18 Nights | Pacific
You will visit the following 8 places:
Papeete is the capital of French Polynesia, an overseas country of France in the Pacific Ocean. The name ''Papeete'' means "water from a basket". Papeete is not a tropical paradise. It is a typical government center and industrial port with small doses of French and Polynesian charm. It has shopping, eating, and drinking, but very little sightseeing for a capital city and even fewer top-class hotels. The residents speak French and Tahitian, although English is spoken by many in the tourist trade. The people-watching is superb.
Wellington is the capital city and third most populous urban area of New Zealand. It's scenic natural harbour and green hillsides adorned with tiered suburbs of colonial villas are popular with tourists. The city offers a blend of culture, heritage, fine food and coffee, together with lively arts and entertainment. Surrounded by hills and a rugged coastline, it serves up a vibrant inner city experience with a slice of New Zealand scenery. And because of its compact nature, you can sample it all: boutiques, art galleries, trendy cafés and restaurants. Right on its doorstep is a network of walking and biking trails with beautiful wineries and vineyards just a few hours away.
Sydney is the largest and most populous city in Australia and the state capital of New South Wales. The city is located on Australia's south-east coast of the Tasman Sea. It is also the oldest and most cosmopolitan city in Australia with an enviable reputation as one of the world's most beautiful and liveable cities. Brimming with history, nature, culture, art, fashion, cuisine, design, Sydney's set next to miles of ocean coastline and sandy surf beaches. Long-term immigration has led to the cities reputation as one of the most culturally and ethnically diverse cities in Australia and the world. The city is also home to the Sydney Opera House and the Sydney Harbour Bridge, two of the most iconic structures on this planet.
Oahu, known as "The Gathering Place", is the third largest of the Hawaiian Islands and most populous of the islands in the State of Hawaiʻi. The state capital Honolulu is located on the southeast coast. Including small close-in offshore islands such as Ford Island and the islands in Kaneohe Bay and off the eastern coast, it has a total land area of 596.7 square miles, making it the 20th largest island in the United States. In the greatest dimension, this volcanic island is 44 miles long and 30 miles across. The length of the shoreline is 227 miles. The island is the result of two separate shield volcanoes: Waiʻanae and Koʻolau, with a broad "valley" or saddle between them. The highest point is Mt. Ka'ala in the Waiʻanae Range, rising to 4,003 feet above sea level.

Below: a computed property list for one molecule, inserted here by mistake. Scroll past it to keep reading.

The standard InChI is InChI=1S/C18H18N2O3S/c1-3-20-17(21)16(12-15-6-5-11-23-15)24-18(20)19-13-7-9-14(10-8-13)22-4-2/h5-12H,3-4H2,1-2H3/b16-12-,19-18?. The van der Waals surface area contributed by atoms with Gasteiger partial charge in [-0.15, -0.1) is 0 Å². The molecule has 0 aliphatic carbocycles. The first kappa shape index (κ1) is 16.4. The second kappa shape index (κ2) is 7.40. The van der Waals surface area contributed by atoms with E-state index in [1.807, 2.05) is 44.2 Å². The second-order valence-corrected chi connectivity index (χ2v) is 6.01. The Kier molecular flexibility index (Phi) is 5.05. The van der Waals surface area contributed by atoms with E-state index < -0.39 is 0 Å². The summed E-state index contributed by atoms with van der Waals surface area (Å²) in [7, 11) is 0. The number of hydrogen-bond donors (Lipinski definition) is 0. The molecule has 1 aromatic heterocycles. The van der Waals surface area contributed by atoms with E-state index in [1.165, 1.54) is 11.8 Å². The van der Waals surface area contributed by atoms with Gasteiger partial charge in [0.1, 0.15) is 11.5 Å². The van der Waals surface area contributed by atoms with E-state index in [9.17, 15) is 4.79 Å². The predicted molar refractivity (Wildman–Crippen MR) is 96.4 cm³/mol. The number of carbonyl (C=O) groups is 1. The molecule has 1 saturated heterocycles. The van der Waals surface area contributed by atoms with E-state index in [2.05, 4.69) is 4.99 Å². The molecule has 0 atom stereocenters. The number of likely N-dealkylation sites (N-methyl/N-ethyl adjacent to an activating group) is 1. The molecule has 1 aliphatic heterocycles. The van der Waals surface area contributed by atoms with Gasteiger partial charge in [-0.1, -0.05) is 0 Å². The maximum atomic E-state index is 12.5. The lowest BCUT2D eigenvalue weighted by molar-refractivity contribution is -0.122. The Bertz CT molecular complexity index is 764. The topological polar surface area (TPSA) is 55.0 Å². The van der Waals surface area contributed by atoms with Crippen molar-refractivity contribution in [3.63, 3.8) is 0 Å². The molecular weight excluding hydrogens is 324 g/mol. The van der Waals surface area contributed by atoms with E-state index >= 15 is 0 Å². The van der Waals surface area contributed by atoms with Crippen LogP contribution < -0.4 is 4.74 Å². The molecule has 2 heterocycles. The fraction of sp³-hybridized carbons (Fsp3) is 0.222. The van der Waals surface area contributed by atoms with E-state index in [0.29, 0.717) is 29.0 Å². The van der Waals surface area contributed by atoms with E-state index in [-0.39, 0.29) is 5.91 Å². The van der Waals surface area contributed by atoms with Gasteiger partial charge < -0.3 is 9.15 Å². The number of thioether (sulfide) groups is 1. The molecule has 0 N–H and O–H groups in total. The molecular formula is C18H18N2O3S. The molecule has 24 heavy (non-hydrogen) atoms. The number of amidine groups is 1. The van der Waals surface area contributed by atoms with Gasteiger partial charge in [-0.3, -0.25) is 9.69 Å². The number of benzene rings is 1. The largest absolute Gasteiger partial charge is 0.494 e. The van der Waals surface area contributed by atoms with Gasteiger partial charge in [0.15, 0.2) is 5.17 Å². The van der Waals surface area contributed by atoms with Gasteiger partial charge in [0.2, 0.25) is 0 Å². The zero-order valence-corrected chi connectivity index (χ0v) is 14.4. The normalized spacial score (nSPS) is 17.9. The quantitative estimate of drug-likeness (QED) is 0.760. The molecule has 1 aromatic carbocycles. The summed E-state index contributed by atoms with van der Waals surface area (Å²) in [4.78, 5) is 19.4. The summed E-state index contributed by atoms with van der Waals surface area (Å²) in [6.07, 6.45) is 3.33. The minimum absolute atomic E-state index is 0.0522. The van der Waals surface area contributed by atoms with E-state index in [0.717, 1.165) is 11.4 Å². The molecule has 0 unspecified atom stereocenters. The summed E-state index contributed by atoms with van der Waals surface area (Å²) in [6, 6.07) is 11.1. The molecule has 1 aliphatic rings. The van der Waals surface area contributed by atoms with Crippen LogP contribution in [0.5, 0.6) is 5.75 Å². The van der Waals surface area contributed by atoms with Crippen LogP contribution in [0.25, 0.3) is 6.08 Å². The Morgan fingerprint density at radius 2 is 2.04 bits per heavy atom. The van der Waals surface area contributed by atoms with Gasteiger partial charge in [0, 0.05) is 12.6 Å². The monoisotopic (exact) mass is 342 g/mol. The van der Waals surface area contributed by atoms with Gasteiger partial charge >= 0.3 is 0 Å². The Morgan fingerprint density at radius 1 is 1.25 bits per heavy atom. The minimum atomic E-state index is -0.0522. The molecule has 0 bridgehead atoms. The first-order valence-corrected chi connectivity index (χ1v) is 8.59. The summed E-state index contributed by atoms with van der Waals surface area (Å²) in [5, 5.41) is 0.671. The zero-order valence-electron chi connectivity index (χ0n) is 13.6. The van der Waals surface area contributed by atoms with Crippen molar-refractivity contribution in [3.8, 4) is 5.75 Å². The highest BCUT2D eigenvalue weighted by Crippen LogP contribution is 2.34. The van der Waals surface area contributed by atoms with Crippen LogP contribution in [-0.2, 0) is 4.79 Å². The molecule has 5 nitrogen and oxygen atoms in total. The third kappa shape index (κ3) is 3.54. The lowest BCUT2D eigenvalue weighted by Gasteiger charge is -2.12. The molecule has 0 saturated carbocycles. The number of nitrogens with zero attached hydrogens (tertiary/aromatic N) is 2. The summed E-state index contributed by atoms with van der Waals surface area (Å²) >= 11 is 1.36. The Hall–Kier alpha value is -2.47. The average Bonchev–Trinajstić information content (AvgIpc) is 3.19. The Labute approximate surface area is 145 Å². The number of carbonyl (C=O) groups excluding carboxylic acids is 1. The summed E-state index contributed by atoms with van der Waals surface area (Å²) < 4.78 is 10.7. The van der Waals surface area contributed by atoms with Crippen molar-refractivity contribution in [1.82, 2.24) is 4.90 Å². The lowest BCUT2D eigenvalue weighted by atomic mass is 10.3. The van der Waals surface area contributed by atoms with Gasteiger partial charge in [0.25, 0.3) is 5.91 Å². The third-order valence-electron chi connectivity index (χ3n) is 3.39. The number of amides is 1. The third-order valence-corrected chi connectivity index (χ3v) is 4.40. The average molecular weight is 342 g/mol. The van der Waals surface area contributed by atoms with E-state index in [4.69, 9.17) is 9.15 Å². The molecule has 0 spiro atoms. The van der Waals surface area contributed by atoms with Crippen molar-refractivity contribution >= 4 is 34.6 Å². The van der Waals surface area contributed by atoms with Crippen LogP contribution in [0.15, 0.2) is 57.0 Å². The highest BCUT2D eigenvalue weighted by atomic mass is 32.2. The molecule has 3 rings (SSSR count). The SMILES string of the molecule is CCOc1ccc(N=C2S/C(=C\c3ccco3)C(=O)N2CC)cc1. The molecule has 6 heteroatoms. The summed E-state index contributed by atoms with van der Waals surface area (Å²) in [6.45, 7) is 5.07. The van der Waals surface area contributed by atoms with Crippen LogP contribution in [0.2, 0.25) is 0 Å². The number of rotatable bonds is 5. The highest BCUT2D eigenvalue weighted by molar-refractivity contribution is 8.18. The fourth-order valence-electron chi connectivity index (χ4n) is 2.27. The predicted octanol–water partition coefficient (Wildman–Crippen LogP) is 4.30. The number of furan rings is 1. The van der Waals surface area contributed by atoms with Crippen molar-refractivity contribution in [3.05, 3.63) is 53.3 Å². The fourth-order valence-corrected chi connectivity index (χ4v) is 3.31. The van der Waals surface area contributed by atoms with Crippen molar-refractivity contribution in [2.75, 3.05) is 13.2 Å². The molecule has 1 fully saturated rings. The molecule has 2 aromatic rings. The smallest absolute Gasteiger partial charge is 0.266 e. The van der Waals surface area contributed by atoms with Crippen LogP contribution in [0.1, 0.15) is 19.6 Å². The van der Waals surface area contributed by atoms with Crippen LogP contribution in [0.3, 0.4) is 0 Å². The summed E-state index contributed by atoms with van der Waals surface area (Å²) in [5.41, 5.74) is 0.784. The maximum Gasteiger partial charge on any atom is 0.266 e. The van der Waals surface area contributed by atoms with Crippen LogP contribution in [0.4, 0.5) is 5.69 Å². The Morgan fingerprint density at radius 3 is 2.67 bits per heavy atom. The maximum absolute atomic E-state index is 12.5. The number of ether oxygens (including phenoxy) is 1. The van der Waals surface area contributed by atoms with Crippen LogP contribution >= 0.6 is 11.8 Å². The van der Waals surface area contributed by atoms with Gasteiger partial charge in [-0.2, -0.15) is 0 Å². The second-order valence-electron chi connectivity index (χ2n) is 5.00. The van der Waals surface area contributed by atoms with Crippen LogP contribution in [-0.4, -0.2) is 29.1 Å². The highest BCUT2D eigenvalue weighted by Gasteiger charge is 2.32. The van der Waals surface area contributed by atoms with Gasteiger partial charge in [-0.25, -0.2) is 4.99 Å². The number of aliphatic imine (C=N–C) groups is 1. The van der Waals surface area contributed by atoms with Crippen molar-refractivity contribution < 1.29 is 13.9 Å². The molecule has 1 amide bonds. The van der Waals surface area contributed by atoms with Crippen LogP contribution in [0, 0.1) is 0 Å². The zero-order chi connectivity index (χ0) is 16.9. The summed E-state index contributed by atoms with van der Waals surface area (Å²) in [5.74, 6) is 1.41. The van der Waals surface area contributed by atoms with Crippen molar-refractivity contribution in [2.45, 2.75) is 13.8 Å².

Bora Bora is an island in the Leeward group of the Society Islands of French Polynesia, an overseas collectivity of France in the Pacific Ocean. The original name of the island in the Tahitian language might be better rendered as Pora Pora, meaning "First Born"; an early transcription found in 18th- and 19th-century accounts, is Bolabolla or Bollabolla. The island, located about 230 kilometres (140 mi) northwest of Papeete, is surrounded by a lagoon and a barrier reef. In the center of the island are the remnants of an extinct volcano rising to two peaks, Mount Pahia and Mount Otemanu, the highest point at 727 metres (2,385 ft). Bora Bora is a major international tourist destination, famous for its aqua-centric luxury resorts. The island is served by Bora Bora Airport on Motu Mete in the north, with Air Tahiti providing daily flights to and from Papeete on Tahiti. The major settlement, Vaitape is on the western side of the main island, opposite the main channel into the lagoon.
Port Canaveral Trailer Park
Port Canaveral is a cruise, cargo and naval port in Brevard County, Florida, United States. It is one of the busiest cruise ports in the world with 3.9 million cruise passengers passing through during 2014. As a deep water cargo port, it has a high volume of traffic. Over 3,000,000 short tons (2,700,000 t) of bulk cargo moves through each year. Common cargo includes cement, petroleum and aggregate. The port has conveyors and hoppers for loading products directly into trucks, and facilities for bulk cargo containers. The channel is about 44 feet (13 m) deep. The port exports fresh citrus; bulk frozen citrus juice stored in one of the largest freezer warehouses in the state; cement and building materials. Ten ships, on average, enter the port each day.